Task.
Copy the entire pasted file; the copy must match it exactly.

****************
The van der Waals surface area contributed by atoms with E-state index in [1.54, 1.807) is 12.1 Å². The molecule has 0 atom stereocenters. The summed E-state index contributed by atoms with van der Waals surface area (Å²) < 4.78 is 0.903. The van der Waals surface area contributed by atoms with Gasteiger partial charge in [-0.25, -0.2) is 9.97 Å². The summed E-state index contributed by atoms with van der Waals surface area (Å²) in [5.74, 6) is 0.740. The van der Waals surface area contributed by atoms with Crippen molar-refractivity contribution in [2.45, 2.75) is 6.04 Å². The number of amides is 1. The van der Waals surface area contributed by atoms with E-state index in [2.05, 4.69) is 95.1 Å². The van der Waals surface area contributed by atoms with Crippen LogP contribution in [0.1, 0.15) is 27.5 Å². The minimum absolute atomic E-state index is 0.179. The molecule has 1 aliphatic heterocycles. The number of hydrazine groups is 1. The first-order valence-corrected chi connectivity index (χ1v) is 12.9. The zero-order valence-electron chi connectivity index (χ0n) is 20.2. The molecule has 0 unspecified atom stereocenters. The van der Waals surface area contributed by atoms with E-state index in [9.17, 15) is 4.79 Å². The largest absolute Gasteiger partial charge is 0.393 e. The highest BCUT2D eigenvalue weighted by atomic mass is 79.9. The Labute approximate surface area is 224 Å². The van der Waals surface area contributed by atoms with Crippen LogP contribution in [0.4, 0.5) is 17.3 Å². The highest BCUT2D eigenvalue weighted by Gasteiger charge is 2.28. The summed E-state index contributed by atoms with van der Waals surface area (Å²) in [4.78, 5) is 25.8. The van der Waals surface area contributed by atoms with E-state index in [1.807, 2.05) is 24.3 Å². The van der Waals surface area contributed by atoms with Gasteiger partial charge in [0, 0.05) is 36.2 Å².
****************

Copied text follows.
The van der Waals surface area contributed by atoms with E-state index in [1.54, 1.807) is 12.1 Å². The molecule has 0 atom stereocenters. The summed E-state index contributed by atoms with van der Waals surface area (Å²) < 4.78 is 0.903. The van der Waals surface area contributed by atoms with Gasteiger partial charge in [-0.25, -0.2) is 9.97 Å². The summed E-state index contributed by atoms with van der Waals surface area (Å²) in [5.74, 6) is 0.740. The van der Waals surface area contributed by atoms with Crippen molar-refractivity contribution in [2.45, 2.75) is 6.04 Å². The number of amides is 1. The van der Waals surface area contributed by atoms with E-state index in [2.05, 4.69) is 95.1 Å². The van der Waals surface area contributed by atoms with Crippen LogP contribution in [0.1, 0.15) is 27.5 Å². The minimum absolute atomic E-state index is 0.179. The molecule has 1 aliphatic heterocycles. The number of hydrazine groups is 1. The first-order valence-corrected chi connectivity index (χ1v) is 12.9. The zero-order valence-electron chi connectivity index (χ0n) is 20.2. The molecule has 0 unspecified atom stereocenters. The van der Waals surface area contributed by atoms with E-state index in [9.17, 15) is 4.79 Å². The largest absolute Gasteiger partial charge is 0.393 e. The highest BCUT2D eigenvalue weighted by atomic mass is 79.9. The Labute approximate surface area is 224 Å². The van der Waals surface area contributed by atoms with Crippen LogP contribution in [0.4, 0.5) is 17.3 Å². The highest BCUT2D eigenvalue weighted by Gasteiger charge is 2.28. The summed E-state index contributed by atoms with van der Waals surface area (Å²) in [4.78, 5) is 25.8. The van der Waals surface area contributed by atoms with E-state index in [1.807, 2.05) is 24.3 Å². The van der Waals surface area contributed by atoms with Gasteiger partial charge in [0, 0.05) is 36.2 Å².